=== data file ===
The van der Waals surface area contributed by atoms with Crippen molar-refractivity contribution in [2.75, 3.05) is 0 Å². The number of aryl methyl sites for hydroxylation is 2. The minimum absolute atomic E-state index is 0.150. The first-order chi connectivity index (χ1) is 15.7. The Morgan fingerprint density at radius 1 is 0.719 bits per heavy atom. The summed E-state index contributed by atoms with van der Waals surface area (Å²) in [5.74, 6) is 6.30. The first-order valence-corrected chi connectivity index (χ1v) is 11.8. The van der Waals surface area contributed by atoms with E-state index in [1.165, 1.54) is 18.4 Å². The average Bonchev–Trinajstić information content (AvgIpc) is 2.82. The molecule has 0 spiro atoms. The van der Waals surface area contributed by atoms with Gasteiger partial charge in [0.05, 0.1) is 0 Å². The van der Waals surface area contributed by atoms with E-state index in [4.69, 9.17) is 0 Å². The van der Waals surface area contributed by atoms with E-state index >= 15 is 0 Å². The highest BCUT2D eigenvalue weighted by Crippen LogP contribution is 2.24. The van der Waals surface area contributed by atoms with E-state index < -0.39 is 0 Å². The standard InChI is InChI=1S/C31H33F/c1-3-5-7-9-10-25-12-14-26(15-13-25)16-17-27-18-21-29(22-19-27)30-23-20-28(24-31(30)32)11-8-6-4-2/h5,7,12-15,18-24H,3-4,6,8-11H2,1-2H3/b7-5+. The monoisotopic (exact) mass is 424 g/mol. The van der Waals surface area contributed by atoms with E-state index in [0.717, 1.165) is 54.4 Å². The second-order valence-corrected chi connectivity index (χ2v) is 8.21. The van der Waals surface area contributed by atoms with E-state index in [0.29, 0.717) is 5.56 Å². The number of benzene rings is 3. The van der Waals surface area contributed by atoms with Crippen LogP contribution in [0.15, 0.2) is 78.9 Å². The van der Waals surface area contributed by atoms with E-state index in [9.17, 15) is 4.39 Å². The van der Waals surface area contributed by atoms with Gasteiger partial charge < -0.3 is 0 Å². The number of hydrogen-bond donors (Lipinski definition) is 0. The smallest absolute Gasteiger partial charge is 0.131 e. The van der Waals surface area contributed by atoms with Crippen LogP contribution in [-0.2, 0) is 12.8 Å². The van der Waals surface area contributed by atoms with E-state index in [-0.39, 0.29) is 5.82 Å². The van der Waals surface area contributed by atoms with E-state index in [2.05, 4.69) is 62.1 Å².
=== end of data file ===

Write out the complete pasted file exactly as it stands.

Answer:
The van der Waals surface area contributed by atoms with Crippen molar-refractivity contribution in [2.75, 3.05) is 0 Å². The number of aryl methyl sites for hydroxylation is 2. The minimum absolute atomic E-state index is 0.150. The first-order chi connectivity index (χ1) is 15.7. The Morgan fingerprint density at radius 1 is 0.719 bits per heavy atom. The summed E-state index contributed by atoms with van der Waals surface area (Å²) in [5.74, 6) is 6.30. The first-order valence-corrected chi connectivity index (χ1v) is 11.8. The van der Waals surface area contributed by atoms with E-state index in [1.165, 1.54) is 18.4 Å². The average Bonchev–Trinajstić information content (AvgIpc) is 2.82. The molecule has 0 spiro atoms. The van der Waals surface area contributed by atoms with Gasteiger partial charge in [0.05, 0.1) is 0 Å². The van der Waals surface area contributed by atoms with E-state index in [4.69, 9.17) is 0 Å². The van der Waals surface area contributed by atoms with E-state index >= 15 is 0 Å². The highest BCUT2D eigenvalue weighted by Crippen LogP contribution is 2.24. The van der Waals surface area contributed by atoms with E-state index < -0.39 is 0 Å². The standard InChI is InChI=1S/C31H33F/c1-3-5-7-9-10-25-12-14-26(15-13-25)16-17-27-18-21-29(22-19-27)30-23-20-28(24-31(30)32)11-8-6-4-2/h5,7,12-15,18-24H,3-4,6,8-11H2,1-2H3/b7-5+. The monoisotopic (exact) mass is 424 g/mol. The van der Waals surface area contributed by atoms with E-state index in [0.717, 1.165) is 54.4 Å². The second-order valence-corrected chi connectivity index (χ2v) is 8.21. The van der Waals surface area contributed by atoms with E-state index in [0.29, 0.717) is 5.56 Å². The number of benzene rings is 3. The van der Waals surface area contributed by atoms with Crippen LogP contribution in [0.15, 0.2) is 78.9 Å². The van der Waals surface area contributed by atoms with E-state index in [9.17, 15) is 4.39 Å². The van der Waals surface area contributed by atoms with Gasteiger partial charge < -0.3 is 0 Å². The number of hydrogen-bond donors (Lipinski definition) is 0. The smallest absolute Gasteiger partial charge is 0.131 e. The van der Waals surface area contributed by atoms with Crippen LogP contribution in [-0.2, 0) is 12.8 Å². The van der Waals surface area contributed by atoms with E-state index in [-0.39, 0.29) is 5.82 Å². The van der Waals surface area contributed by atoms with E-state index in [2.05, 4.69) is 62.1 Å².